Today is a day to give let go of any intellectual pretensions...to acknowledge the limits of our understanding...God is indeed a mystery – but not one to be solved by a clever detective, rather one to enter in to, with wonder, love and praise.
So better, today, to stand before the mystery that is beyond all words and simply worship. The seraphim give us the lead with their cry of “Holy, holy, holy” and even their chorus of praise is overwhelming, making the building shake as the clouds of incense reflect their proclamation that “the whole earth is full of God's glory”.
In the face of this – we needs must fall silent – and it might be tempting to leave this sermon right there. There is, after all, rather too much irony in proclaiming the need to fall silent, and then continuing for the full 10 minute semon!
But in Isaiah's account of his theophany, the story contiues. Having set a scene in which awe and wonder are the only possible response, Isaiah takes us in a new direction.
Confronted with the glorious sight of God in his majesty, his own state becomes obvious.
“I am a man of unclean lips and I dwell among a people of unclean lips YET mine eyes have seen.....”
It is in fact only that encounter WITH the Lord of hosts that enables Isaiah to recognise just how far from holy he is. Yes, there is the sense of unwarranted privilege “YET mine eyes have seen” but also the certainty that it is the light of God's presence that enables him to recognise his state. For surely, the closer we come to God the greater our sense of our own shortcomings. It is because we glimpse ourselves and our world by that light that we begin to understand just how flawed, how broken we really are...tiny figures dwarved by God's majesty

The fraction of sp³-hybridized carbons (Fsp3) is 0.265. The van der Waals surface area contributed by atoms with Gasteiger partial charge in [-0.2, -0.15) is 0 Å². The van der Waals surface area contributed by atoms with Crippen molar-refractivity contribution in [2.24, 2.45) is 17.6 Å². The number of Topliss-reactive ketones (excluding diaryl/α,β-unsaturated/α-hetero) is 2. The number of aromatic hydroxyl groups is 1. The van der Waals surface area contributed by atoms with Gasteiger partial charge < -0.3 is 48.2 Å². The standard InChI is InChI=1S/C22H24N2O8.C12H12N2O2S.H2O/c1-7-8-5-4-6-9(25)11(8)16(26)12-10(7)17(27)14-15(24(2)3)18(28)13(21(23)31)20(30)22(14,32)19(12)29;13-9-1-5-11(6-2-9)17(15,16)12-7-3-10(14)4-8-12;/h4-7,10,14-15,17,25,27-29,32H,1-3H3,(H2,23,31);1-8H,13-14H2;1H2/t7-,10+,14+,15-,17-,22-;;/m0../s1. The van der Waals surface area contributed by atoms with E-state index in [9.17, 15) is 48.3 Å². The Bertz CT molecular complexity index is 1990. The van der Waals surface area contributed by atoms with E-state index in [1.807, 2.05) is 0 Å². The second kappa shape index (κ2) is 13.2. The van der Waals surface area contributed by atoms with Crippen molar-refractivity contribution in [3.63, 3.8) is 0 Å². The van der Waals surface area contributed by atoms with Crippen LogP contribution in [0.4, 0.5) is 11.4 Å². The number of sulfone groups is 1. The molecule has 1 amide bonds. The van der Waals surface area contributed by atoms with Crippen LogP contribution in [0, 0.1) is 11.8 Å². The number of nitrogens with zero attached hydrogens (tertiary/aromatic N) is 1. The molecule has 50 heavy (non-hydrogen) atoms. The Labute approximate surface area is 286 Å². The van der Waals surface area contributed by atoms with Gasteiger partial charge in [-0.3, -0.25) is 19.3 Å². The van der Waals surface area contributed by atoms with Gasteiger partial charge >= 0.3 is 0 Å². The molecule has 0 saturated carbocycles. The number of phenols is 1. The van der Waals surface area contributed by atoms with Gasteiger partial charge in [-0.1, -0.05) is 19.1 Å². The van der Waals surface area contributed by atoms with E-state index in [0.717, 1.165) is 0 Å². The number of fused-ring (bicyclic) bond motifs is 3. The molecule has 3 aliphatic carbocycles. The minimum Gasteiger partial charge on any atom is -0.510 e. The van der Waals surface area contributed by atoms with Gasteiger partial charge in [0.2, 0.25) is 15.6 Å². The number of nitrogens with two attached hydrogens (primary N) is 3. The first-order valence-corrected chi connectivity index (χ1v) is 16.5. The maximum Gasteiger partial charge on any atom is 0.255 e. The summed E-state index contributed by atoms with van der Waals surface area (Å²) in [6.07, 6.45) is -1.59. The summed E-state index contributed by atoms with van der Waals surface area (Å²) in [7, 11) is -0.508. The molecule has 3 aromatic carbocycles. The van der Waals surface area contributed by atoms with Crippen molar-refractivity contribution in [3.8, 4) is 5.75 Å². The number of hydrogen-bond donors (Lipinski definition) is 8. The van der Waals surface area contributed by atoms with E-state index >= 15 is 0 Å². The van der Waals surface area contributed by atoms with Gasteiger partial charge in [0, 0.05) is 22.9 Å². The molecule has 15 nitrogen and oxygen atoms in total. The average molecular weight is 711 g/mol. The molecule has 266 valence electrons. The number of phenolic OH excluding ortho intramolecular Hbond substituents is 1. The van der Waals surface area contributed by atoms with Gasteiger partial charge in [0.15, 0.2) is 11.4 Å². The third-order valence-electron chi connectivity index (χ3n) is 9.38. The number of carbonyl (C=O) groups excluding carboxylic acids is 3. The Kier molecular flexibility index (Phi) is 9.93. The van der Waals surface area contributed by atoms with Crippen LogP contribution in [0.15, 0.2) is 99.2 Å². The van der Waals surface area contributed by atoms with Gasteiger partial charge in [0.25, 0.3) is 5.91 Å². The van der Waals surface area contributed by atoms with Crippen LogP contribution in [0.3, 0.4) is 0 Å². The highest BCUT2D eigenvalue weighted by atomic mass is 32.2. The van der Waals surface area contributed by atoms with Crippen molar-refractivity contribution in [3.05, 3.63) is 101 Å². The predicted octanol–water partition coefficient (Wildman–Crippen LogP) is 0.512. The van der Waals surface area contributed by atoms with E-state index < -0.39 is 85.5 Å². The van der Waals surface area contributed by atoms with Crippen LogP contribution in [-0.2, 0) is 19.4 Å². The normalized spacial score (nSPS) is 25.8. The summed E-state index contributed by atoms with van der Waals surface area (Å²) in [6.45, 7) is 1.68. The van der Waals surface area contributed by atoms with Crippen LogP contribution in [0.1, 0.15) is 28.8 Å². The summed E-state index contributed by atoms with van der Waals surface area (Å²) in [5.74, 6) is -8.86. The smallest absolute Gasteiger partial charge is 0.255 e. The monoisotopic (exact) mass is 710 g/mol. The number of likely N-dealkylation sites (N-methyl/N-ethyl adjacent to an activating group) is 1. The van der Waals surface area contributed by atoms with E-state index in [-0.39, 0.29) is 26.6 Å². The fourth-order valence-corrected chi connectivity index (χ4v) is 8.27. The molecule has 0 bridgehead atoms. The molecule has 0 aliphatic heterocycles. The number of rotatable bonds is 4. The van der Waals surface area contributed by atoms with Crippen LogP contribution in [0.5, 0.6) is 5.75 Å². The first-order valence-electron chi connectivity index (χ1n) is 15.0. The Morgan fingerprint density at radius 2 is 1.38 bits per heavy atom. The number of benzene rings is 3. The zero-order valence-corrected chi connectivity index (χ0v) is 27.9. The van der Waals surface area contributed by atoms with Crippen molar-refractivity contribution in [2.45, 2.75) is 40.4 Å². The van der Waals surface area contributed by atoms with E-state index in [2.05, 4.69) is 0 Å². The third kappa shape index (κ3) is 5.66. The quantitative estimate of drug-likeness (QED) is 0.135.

“I am a man of unclean lips...AND mine eyes have seen”.
But do not despair.
I'm reminded of a story told by Adrian Plass, in which an old-fashioned hellfire preacher, having spent a long long time reminding his congregation of their burden of sin, shame and shortcomings, places a chair at the head of the nave and says
“Imagine Our Lord is sitting there....Imagine his dreadful majesty...Imagine that he calls you forward. Aren't you terrified, awestruck, appalled?” - and Adrian's inner dialogue as he realises joyfully
“Our Lord is sitting there...He's calling me forward. He will make EVERYTHING ALL RIGHT”
Because, of course, the God of Isaiah's awe-filled vision is the self-same God who, incredibly, loves the world, loves US so much...The same God we meet in Jesus...The same God whose Spirit transforms us day by day...
Trinity Sunday is, above all, about God in relationship...God in relationship with Godself – in that ceaseless love that circles from Father to Son to Spirit, filling all creation with delight
And God in relationship with us...for, like Isaiah, we are called – not in a voice of imperious command, but in one of gracious invitation, which forces nothing upon us.
Whom shall I send? And who will go for us?
This, of course, is why we so often hear this passage read at ordinations, or at the start of a new ministry...but that question is one to respond to no matter where we are in life.
God, enthroned in glory, surrounded by all the company of heaven, needs you...NEEDS you to collaborate with God's work of transforming grace in the world.
Graham Sutherland left space between the pierced feet of Christ for us to find a sanctuary. It's a space in which we will feel, rightly, very small...but in which we are totally safe and secure. Place yourself there for a moment...and ask to share the perspective from which Christ sees this building and each person who comes here...Ask to share His his love for each one who comes through the doors, his grief for the pain each bears or inflicts.
Ask that the Spirit will lead you into all truth – and all love as well...then, if you will, echo Isaiah's words
Here I am. Send me